Terence Bellew MacManus, an Irish rebel and Young Irelander, dies in San Francisco on January 15, 1861.
MacManus is born in 1811 in Tempo, County Fermanagh, Ireland, and was educated in parochial schools. As a young man he moves to the major port of Liverpool, where he becomes a successful shipping agent. In 1848 he returns to Ireland, where he becomes active in the Repeal Association, which seeks to overturn the Act of Union between Great Britain and Ireland. After joining the Irish Confederation, he is among those who take part with William Smith O’Brien and John Blake Dillon in the July 1848 Young Irelander Rebellion in Ballingarry, County Tipperary, where the only substantial armed action occurs. MacManus and the other leaders are charged and convicted of treason, and sentenced to death for their actions.
Due to public outcry for clemency, the men’s sentences are commuted to deportation for life. MacManus, along with O’Brien, Thomas Francis Meagher, and Patrick O’Donoghue, is transported to Van Diemen’s Land in Tasmania, Australia in 1849. They are assigned to different settlements to reduce their collaboration in the new land, however, the Irish men continue to meet secretly.
In 1852 MacManus and Meagher escape from Australia and make their way to San Francisco, California, where MacManus settles. Meagher goes on to New York. Like other immigrants, the Irish revolutionaries carry their issues to the United States. A Captain Ellis, of a ship that is supposed to carry O’Brien to freedom, also emigrates to San Francisco. MacManus holds a lynch court of Ellis among Irish emigrants for his betrayal of O’Brien in his escape attempt from Van Diemen’s Land. The court martial acquits Ellis for lack of evidence.
Failing to re-establish his career as a shipping agent, MacManus lives in San Francisco, California and dies in poverty in 1861. It is after his death, however, that he performs his most valuable service to the cause of Irish freedom. On learning of his death, American Fenian leaders decide to return his body to Ireland for burial. This foreshadows the treatment given to Jeremiah O’Donovan Rossa at his famous funeral in 1915. Crowds of Irish gather in New York as Archbishop John Hughes, like MacManus born in Ulster, blesses MacManus’ body. Thousands greet his body when it arrives in Cork and crowds gather at rail stations all the way to Dublin.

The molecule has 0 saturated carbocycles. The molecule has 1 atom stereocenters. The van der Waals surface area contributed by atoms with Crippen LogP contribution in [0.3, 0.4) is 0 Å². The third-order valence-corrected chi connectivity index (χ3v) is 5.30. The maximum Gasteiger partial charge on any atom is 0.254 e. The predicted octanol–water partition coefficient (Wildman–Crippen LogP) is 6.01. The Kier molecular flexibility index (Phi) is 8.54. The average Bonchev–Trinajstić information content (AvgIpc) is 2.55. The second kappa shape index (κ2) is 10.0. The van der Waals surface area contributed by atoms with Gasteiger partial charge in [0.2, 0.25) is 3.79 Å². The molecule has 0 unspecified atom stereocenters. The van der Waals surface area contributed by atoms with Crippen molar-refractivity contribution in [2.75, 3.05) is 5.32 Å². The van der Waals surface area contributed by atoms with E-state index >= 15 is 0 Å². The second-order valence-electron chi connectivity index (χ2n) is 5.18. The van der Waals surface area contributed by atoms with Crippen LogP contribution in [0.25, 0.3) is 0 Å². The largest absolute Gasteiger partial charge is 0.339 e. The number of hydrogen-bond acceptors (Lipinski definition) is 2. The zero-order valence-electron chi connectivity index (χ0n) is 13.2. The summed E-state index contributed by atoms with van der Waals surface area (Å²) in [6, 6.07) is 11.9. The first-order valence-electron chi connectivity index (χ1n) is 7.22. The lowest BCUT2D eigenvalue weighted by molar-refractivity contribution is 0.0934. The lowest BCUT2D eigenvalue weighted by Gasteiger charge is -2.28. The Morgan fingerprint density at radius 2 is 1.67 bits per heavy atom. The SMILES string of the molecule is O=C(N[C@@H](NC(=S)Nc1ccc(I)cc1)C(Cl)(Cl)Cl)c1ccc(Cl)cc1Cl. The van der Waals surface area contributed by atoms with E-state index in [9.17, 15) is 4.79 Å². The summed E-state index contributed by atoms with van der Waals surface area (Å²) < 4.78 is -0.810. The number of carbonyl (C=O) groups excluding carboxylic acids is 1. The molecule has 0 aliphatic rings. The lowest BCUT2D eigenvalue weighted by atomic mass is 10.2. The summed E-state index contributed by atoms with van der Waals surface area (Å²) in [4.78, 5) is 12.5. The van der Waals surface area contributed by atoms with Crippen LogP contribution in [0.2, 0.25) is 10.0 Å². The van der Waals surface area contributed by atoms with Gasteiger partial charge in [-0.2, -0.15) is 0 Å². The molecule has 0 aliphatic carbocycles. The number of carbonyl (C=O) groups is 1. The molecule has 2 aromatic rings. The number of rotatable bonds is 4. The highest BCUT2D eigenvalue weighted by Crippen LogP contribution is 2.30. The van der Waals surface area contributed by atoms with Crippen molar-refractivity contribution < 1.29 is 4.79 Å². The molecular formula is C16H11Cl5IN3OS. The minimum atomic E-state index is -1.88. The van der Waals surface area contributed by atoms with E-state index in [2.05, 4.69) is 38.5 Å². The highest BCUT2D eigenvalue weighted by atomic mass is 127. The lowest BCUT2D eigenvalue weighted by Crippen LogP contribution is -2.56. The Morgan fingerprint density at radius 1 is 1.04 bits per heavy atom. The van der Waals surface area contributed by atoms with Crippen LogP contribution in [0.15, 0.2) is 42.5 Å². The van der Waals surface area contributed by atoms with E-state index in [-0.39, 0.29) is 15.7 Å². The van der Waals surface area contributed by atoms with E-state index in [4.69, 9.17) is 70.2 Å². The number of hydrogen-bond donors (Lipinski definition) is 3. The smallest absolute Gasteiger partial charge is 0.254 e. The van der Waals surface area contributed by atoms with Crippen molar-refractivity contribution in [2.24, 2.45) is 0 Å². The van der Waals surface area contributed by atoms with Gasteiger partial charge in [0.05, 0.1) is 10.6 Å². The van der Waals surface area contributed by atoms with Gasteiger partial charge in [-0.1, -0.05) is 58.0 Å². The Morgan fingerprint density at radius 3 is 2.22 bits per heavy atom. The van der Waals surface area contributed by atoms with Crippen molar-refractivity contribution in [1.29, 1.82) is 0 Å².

The church, in the person of Archbishop Cullen, refuses permission for his body to lie-in-state at any church in Dublin. Thus, for a week MacManus’ body lies in the Mechanics’ Institute, while thousands pass by paying their respects. But Father Patrick Lavelle, a Fenian supporter, defies Cullen and performs the funeral ceremony on November 10, 1861. A crowd estimated at 50,000 follow the casket to Dublin’s Glasnevin Cemetery, and hundreds of thousands line the streets. The MacManus funeral is a seminal moment for the Fenian movement. It invigorates the nationalist movement in Ireland, just as Rossa’s funeral does 54 years later.
MacManus is notable for his statement in court in 1848 where he explains his actions by saying, “It was not because I loved England less, but because I loved Ireland more.”